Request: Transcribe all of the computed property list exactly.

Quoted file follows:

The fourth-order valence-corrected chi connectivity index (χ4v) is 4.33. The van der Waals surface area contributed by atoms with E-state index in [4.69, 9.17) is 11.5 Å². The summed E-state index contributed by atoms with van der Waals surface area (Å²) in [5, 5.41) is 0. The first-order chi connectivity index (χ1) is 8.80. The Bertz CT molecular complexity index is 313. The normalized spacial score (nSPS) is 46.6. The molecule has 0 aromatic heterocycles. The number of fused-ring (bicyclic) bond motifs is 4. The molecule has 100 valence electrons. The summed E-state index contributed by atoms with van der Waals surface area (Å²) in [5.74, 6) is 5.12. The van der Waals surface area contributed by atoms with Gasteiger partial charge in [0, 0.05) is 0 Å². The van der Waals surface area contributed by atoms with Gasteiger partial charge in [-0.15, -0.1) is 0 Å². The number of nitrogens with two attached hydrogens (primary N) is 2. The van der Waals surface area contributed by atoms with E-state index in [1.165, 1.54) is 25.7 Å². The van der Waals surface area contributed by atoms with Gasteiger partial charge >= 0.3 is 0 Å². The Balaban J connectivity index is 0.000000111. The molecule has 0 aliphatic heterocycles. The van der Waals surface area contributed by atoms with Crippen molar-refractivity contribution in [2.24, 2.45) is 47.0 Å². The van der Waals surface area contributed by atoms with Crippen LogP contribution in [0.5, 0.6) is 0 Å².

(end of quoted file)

The fourth-order valence-corrected chi connectivity index (χ4v) is 4.33. The van der Waals surface area contributed by atoms with E-state index in [4.69, 9.17) is 11.5 Å². The summed E-state index contributed by atoms with van der Waals surface area (Å²) in [5, 5.41) is 0. The first-order chi connectivity index (χ1) is 8.80. The Bertz CT molecular complexity index is 313. The normalized spacial score (nSPS) is 46.6. The molecule has 0 aromatic heterocycles. The number of fused-ring (bicyclic) bond motifs is 4. The molecule has 100 valence electrons. The summed E-state index contributed by atoms with van der Waals surface area (Å²) in [5.74, 6) is 5.12. The van der Waals surface area contributed by atoms with Gasteiger partial charge in [0, 0.05) is 0 Å². The van der Waals surface area contributed by atoms with Gasteiger partial charge in [-0.15, -0.1) is 0 Å². The number of nitrogens with two attached hydrogens (primary N) is 2. The van der Waals surface area contributed by atoms with E-state index in [1.165, 1.54) is 25.7 Å². The van der Waals surface area contributed by atoms with Gasteiger partial charge >= 0.3 is 0 Å². The Balaban J connectivity index is 0.000000111. The molecule has 0 aliphatic heterocycles. The van der Waals surface area contributed by atoms with Crippen molar-refractivity contribution in [2.24, 2.45) is 47.0 Å². The van der Waals surface area contributed by atoms with Crippen LogP contribution in [0.5, 0.6) is 0 Å².